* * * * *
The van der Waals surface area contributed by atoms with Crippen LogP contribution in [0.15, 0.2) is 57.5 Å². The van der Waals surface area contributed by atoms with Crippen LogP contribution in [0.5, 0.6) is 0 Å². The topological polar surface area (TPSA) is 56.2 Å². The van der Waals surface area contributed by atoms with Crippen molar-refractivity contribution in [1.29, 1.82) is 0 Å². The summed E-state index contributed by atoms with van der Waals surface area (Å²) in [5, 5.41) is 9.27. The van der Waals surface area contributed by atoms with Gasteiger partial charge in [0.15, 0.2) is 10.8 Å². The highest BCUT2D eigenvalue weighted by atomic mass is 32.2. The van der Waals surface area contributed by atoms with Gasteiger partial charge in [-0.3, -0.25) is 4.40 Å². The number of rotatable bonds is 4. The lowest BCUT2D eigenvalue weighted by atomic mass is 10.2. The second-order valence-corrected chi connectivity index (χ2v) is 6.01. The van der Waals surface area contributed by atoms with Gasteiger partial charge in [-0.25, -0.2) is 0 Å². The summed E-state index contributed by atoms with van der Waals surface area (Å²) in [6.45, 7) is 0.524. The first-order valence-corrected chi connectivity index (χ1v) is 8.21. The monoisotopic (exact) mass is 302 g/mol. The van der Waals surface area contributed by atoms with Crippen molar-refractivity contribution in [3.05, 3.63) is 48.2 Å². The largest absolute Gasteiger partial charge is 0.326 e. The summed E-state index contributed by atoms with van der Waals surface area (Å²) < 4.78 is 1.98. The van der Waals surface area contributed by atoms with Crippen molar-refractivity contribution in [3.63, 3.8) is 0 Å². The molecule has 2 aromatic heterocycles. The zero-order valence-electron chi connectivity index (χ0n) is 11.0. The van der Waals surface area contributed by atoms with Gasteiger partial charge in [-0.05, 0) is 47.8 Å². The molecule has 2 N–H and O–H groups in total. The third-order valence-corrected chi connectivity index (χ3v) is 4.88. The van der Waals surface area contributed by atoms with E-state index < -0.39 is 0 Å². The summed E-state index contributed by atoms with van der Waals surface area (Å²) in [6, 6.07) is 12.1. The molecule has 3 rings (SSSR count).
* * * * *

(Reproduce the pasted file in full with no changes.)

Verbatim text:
The van der Waals surface area contributed by atoms with Crippen LogP contribution in [0.15, 0.2) is 57.5 Å². The van der Waals surface area contributed by atoms with Crippen LogP contribution in [0.5, 0.6) is 0 Å². The topological polar surface area (TPSA) is 56.2 Å². The van der Waals surface area contributed by atoms with Crippen molar-refractivity contribution in [1.29, 1.82) is 0 Å². The summed E-state index contributed by atoms with van der Waals surface area (Å²) in [5, 5.41) is 9.27. The van der Waals surface area contributed by atoms with Gasteiger partial charge in [0.15, 0.2) is 10.8 Å². The highest BCUT2D eigenvalue weighted by atomic mass is 32.2. The van der Waals surface area contributed by atoms with Gasteiger partial charge in [-0.3, -0.25) is 4.40 Å². The number of rotatable bonds is 4. The lowest BCUT2D eigenvalue weighted by atomic mass is 10.2. The second-order valence-corrected chi connectivity index (χ2v) is 6.01. The van der Waals surface area contributed by atoms with Gasteiger partial charge in [-0.25, -0.2) is 0 Å². The summed E-state index contributed by atoms with van der Waals surface area (Å²) in [6.45, 7) is 0.524. The first-order valence-corrected chi connectivity index (χ1v) is 8.21. The monoisotopic (exact) mass is 302 g/mol. The van der Waals surface area contributed by atoms with Crippen molar-refractivity contribution in [3.05, 3.63) is 48.2 Å². The largest absolute Gasteiger partial charge is 0.326 e. The summed E-state index contributed by atoms with van der Waals surface area (Å²) < 4.78 is 1.98. The van der Waals surface area contributed by atoms with Crippen molar-refractivity contribution in [3.63, 3.8) is 0 Å². The molecule has 2 aromatic heterocycles. The zero-order valence-electron chi connectivity index (χ0n) is 11.0. The van der Waals surface area contributed by atoms with Gasteiger partial charge in [-0.05, 0) is 47.8 Å². The molecule has 2 N–H and O–H groups in total. The third-order valence-corrected chi connectivity index (χ3v) is 4.88. The van der Waals surface area contributed by atoms with E-state index < -0.39 is 0 Å². The summed E-state index contributed by atoms with van der Waals surface area (Å²) in [6, 6.07) is 12.1. The molecule has 3 rings (SSSR count).